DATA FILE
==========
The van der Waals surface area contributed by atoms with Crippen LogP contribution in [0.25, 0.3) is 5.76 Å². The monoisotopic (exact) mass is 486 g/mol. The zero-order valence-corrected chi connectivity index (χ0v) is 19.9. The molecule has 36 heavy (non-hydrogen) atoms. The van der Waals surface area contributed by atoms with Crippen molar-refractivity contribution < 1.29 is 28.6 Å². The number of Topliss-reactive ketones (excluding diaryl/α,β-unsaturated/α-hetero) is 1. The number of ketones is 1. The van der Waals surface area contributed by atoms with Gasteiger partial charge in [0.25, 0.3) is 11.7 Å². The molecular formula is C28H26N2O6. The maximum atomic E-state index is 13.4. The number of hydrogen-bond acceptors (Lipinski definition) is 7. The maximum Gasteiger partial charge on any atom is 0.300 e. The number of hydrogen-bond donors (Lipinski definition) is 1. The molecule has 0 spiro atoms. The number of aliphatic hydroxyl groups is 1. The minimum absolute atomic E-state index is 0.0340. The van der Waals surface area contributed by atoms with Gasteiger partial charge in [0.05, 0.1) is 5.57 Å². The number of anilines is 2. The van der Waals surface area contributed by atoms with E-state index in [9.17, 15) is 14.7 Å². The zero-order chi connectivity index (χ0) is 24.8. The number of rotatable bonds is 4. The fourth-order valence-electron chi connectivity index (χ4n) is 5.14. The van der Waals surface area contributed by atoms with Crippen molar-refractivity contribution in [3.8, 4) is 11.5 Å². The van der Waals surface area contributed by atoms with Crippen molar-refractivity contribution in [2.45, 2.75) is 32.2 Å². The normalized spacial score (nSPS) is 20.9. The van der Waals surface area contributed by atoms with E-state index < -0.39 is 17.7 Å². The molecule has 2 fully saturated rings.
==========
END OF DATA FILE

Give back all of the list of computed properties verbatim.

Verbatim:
The van der Waals surface area contributed by atoms with Crippen LogP contribution in [0.25, 0.3) is 5.76 Å². The monoisotopic (exact) mass is 486 g/mol. The zero-order valence-corrected chi connectivity index (χ0v) is 19.9. The molecule has 36 heavy (non-hydrogen) atoms. The van der Waals surface area contributed by atoms with Crippen molar-refractivity contribution < 1.29 is 28.6 Å². The number of Topliss-reactive ketones (excluding diaryl/α,β-unsaturated/α-hetero) is 1. The number of ketones is 1. The van der Waals surface area contributed by atoms with Gasteiger partial charge in [0.25, 0.3) is 11.7 Å². The molecular formula is C28H26N2O6. The maximum atomic E-state index is 13.4. The number of hydrogen-bond acceptors (Lipinski definition) is 7. The maximum Gasteiger partial charge on any atom is 0.300 e. The number of hydrogen-bond donors (Lipinski definition) is 1. The molecule has 0 spiro atoms. The number of aliphatic hydroxyl groups is 1. The minimum absolute atomic E-state index is 0.0340. The van der Waals surface area contributed by atoms with Gasteiger partial charge in [0.05, 0.1) is 5.57 Å². The number of anilines is 2. The van der Waals surface area contributed by atoms with E-state index in [9.17, 15) is 14.7 Å². The zero-order chi connectivity index (χ0) is 24.8. The number of rotatable bonds is 4. The fourth-order valence-electron chi connectivity index (χ4n) is 5.14. The van der Waals surface area contributed by atoms with Crippen molar-refractivity contribution in [3.8, 4) is 11.5 Å². The van der Waals surface area contributed by atoms with Crippen molar-refractivity contribution in [2.45, 2.75) is 32.2 Å². The normalized spacial score (nSPS) is 20.9. The van der Waals surface area contributed by atoms with E-state index < -0.39 is 17.7 Å². The molecule has 2 fully saturated rings.